September 2018
Volume 18, Issue 10
Open Access
Vision Sciences Society Annual Meeting Abstract  |   September 2018
Tracking frontal involvement in the control of attention with EEG: frontal signal related to both termination and prevention of attention misallocations
Author Affiliations
  • Heinrich Liesefeld
    Department Psychologie, Ludwig-Maximilians-Universität München, GermanyGraduate School of Systemic Neurosciences, Ludwig-Maximilians-Universität München, Germany
  • Anna Liesefeld
    Department Psychologie, Ludwig-Maximilians-Universität München, Germany
  • Hermann Müller
    Department Psychologie, Ludwig-Maximilians-Universität München, GermanyDepartment of Psychological Sciences, Birkbeck College, University of London, UK
Journal of Vision September 2018, Vol.18, 453. doi:10.1167/18.10.453
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      Heinrich Liesefeld, Anna Liesefeld, Hermann Müller; Tracking frontal involvement in the control of attention with EEG: frontal signal related to both termination and prevention of attention misallocations. Journal of Vision 2018;18(10):453. doi: 10.1167/18.10.453.

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      © ARVO (1962-2015); The Authors (2016-present)

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Abstract

Can people exert control over their attention allocations or is attention mainly driven by external factors? A positivity measured at posterior EEG sites contralateral to salient distractor singletons (distractor positivity, PD) has been linked to the active suppression of task-irrelevant stimuli during visual search. Given the extensive literature on cognitive control that ascribes the critical role of top-down control to (pre-)frontal brain areas, the PD likely reflects merely the consequence of attentional control (e.g., suppression at the level of the search-guiding priority map), rather than a cognitive control process proper. fMRI studies observing increases in frontal cortical activity when a distractor is present lack the temporal resolution to tell whether the frontal activity precedes the posterior activity, as would be expected if frontal areas exert control of priority signaling, or whether frontal activity is a mere by-product potentially reflecting retrospective evaluation of distractor handling. EEG, in contrast, provides the temporal resolution necessary to solve such questions. We were indeed able to extract a frontal EEG signal emerging around 200 ms after search-display onset whenever a salient distractor was present in two types of trial events: when a salient distractor did capture attention (i.e. when a misallocation had to be terminated) and when it was successfully suppressed before it could do so (i.e. when a misallocation was prevented). In both situations, the frontal component preceded the parietal PD component, lending support to the hypothesis that executive control processes residing in frontal brain areas cause the suppression of irrelevant distractor locations at the priority map, as reflected by the posterior PD. In any case, the early involvement of frontal areas indicates a critical role for executive control processes in distractor handling at an early stage of visual processing.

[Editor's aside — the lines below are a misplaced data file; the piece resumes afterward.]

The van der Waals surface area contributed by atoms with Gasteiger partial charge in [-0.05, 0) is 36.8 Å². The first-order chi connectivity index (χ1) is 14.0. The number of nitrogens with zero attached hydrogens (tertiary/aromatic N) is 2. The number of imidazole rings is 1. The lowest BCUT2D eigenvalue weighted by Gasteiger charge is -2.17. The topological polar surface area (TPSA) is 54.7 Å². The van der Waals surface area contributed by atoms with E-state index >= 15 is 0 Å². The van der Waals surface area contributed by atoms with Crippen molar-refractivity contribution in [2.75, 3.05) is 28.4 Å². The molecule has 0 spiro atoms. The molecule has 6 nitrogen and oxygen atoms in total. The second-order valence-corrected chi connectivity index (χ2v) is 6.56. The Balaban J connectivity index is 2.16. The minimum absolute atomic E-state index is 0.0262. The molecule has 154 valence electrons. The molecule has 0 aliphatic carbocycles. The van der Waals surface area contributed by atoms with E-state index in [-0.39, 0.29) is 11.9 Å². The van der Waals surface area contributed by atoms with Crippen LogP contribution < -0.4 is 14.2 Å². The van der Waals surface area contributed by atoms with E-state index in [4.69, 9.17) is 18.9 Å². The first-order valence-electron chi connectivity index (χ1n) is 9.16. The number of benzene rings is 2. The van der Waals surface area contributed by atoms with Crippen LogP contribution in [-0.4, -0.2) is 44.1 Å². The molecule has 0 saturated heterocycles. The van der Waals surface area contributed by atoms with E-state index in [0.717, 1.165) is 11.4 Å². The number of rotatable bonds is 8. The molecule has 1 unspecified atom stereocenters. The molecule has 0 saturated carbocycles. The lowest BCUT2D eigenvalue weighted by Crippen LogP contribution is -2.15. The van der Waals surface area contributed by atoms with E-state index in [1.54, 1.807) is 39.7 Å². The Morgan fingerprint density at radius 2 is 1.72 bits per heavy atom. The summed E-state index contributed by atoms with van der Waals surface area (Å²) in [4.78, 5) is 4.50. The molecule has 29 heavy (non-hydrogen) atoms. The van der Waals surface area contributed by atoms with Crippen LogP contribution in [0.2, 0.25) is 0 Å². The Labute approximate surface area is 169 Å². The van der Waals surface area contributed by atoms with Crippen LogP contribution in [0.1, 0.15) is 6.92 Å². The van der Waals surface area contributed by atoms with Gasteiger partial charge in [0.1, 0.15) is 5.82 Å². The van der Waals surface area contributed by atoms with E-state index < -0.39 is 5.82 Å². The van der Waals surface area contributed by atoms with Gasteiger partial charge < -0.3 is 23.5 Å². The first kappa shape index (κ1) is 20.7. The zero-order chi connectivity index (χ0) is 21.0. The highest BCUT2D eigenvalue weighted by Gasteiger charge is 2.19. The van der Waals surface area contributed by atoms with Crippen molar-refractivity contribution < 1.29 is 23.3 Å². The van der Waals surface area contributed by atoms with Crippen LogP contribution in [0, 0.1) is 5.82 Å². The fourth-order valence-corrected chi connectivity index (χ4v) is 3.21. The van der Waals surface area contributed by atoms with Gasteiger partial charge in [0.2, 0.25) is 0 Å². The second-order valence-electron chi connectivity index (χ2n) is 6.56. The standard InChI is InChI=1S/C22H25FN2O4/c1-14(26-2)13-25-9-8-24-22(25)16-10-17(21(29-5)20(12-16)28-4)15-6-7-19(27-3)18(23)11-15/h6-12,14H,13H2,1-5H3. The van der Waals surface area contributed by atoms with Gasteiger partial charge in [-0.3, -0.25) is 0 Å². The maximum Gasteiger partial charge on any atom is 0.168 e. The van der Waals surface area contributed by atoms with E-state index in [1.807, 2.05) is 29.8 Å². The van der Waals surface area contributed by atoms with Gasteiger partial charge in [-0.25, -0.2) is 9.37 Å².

Meeting abstract presented at VSS 2018

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